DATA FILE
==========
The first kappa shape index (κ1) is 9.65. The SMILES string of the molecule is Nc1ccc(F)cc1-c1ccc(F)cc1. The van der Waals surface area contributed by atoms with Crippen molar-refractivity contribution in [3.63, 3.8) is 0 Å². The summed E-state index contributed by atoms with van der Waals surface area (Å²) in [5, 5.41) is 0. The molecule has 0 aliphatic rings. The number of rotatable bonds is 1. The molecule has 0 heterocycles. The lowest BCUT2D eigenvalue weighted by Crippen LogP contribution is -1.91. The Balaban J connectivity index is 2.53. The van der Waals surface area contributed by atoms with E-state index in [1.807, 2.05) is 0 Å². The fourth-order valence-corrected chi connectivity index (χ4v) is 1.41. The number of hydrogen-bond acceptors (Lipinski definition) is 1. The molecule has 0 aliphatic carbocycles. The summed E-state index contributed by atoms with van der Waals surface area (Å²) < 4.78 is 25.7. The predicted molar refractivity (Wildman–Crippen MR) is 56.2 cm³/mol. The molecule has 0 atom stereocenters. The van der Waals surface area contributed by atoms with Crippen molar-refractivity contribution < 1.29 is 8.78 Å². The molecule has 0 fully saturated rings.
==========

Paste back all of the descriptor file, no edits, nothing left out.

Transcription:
The first kappa shape index (κ1) is 9.65. The SMILES string of the molecule is Nc1ccc(F)cc1-c1ccc(F)cc1. The van der Waals surface area contributed by atoms with Crippen molar-refractivity contribution in [3.63, 3.8) is 0 Å². The summed E-state index contributed by atoms with van der Waals surface area (Å²) in [5, 5.41) is 0. The molecule has 0 aliphatic rings. The number of rotatable bonds is 1. The molecule has 0 heterocycles. The lowest BCUT2D eigenvalue weighted by Crippen LogP contribution is -1.91. The Balaban J connectivity index is 2.53. The van der Waals surface area contributed by atoms with E-state index in [1.807, 2.05) is 0 Å². The fourth-order valence-corrected chi connectivity index (χ4v) is 1.41. The number of hydrogen-bond acceptors (Lipinski definition) is 1. The molecule has 0 aliphatic carbocycles. The summed E-state index contributed by atoms with van der Waals surface area (Å²) < 4.78 is 25.7. The predicted molar refractivity (Wildman–Crippen MR) is 56.2 cm³/mol. The molecule has 0 atom stereocenters. The van der Waals surface area contributed by atoms with Crippen molar-refractivity contribution < 1.29 is 8.78 Å². The molecule has 0 fully saturated rings.